While I espouse the humanistic ideas being realistic is paramount for me – keep pushing the bounderies, but don’t try to ram it down – no PC BS for me. Overdoing it serves the abovementioned extremists ..

Member
I beg to disagree, to a certain extent. Speaking of “Eurabia” and “Arab revolt” is, IMHO, basically the same narrative which is being used by fear-mongers like Orbán. The danger is real, the problem is real, but it cannot be solved with sweeping generalizations nor by general restrictions. In particular, a stricter immigration policy now, answering the call of racists who call themselves “immigration critics”, will not help amend those problems which have already arisen in the course of a couple of poorly-integrated immigrant generations. On the contrary, anything that can be interpreted as inhumane and racist treatment in the current refugee policy will polarize the situation and ultimately fuel further radicalization. This is what the extremists AND the terrorists hope and expect. It is no PC BS to require humane and judicious treatment for everybody, and this is what “humanistic idealists” have been talking about – I don’t think there are many of those who want to completely abolish all immigration control and restrictions. I fully agree that “selective admittance with expulsion option” and “much more work on integration while keeping the processes civilized” are the only possible solution. Further details – how, concretely, all this could be done,… Read more »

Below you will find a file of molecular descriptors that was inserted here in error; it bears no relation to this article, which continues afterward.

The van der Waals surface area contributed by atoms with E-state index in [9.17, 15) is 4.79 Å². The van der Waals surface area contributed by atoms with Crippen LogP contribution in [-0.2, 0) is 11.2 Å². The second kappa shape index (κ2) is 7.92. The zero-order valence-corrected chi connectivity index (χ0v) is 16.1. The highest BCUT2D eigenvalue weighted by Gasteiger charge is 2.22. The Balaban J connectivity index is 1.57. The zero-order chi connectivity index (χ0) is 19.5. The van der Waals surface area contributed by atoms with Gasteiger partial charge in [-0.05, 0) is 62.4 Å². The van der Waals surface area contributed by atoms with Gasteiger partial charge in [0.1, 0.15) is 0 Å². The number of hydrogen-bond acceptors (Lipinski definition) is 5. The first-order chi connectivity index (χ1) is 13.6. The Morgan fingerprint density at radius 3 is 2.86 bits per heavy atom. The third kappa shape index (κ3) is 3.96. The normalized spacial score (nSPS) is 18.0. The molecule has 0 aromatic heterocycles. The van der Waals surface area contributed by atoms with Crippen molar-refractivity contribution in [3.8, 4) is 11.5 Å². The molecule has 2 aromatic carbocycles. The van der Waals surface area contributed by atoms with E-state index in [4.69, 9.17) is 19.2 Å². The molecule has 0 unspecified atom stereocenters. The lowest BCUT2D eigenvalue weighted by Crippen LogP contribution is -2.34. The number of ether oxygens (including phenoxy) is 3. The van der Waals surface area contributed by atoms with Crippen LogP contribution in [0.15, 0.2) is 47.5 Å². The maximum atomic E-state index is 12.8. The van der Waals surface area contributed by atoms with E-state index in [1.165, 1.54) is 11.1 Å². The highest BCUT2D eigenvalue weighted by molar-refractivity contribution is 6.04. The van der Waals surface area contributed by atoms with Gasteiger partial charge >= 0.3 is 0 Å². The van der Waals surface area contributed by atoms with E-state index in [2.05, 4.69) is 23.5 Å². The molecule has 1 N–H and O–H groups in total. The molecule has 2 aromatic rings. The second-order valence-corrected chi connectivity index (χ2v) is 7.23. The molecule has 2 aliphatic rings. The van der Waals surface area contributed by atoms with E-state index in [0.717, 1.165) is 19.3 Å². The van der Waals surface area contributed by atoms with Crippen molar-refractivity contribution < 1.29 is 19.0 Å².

Guest

In a way the Arab refugee/immigrant problem is similar to the Roma problem in Hungary – and what have Hungarian politicians done to solve that?

Guest

@wolfi7777
Today 9:00 am

Precisely my point. But I go further.

Politicians in Hungary and elsewhere in Eastern Europe cannot but represent the sentiments of their electorates. As such, they know full well that they would be peremptorily kicked out of office if they attempted to do anything real and effective about resolving the Roma issue. They would inevitably and unavoidably be labelled as liberals and rootless cosmopolitans, meaning Jews, Jew lovers and chained dogs of Jews out to destroy the purity and integrity of the ‘nation’ or ‘race.’

All attempts at Roma and Jewish assimilation over the past century and a half have failed without exception everywhere in Eastern Europe, including Hungary. The nation states of Eastern Europe, including Hungary, have neither the will or intention, nor the ability or capacity to integrate their Roma or Jews. Under the circumstances, it is utterly delusional to expect that they would succeed any better with the social and political integration of Muslim Arab or Afghan refugees and economic immigrants.

petofi
Guest

@Ambalint

It’s nonsense to group gypsy and jewish assimilation. For one thing, jews have wanted to assimilate; the gypsies do not.
The problems are vastly different.

Guest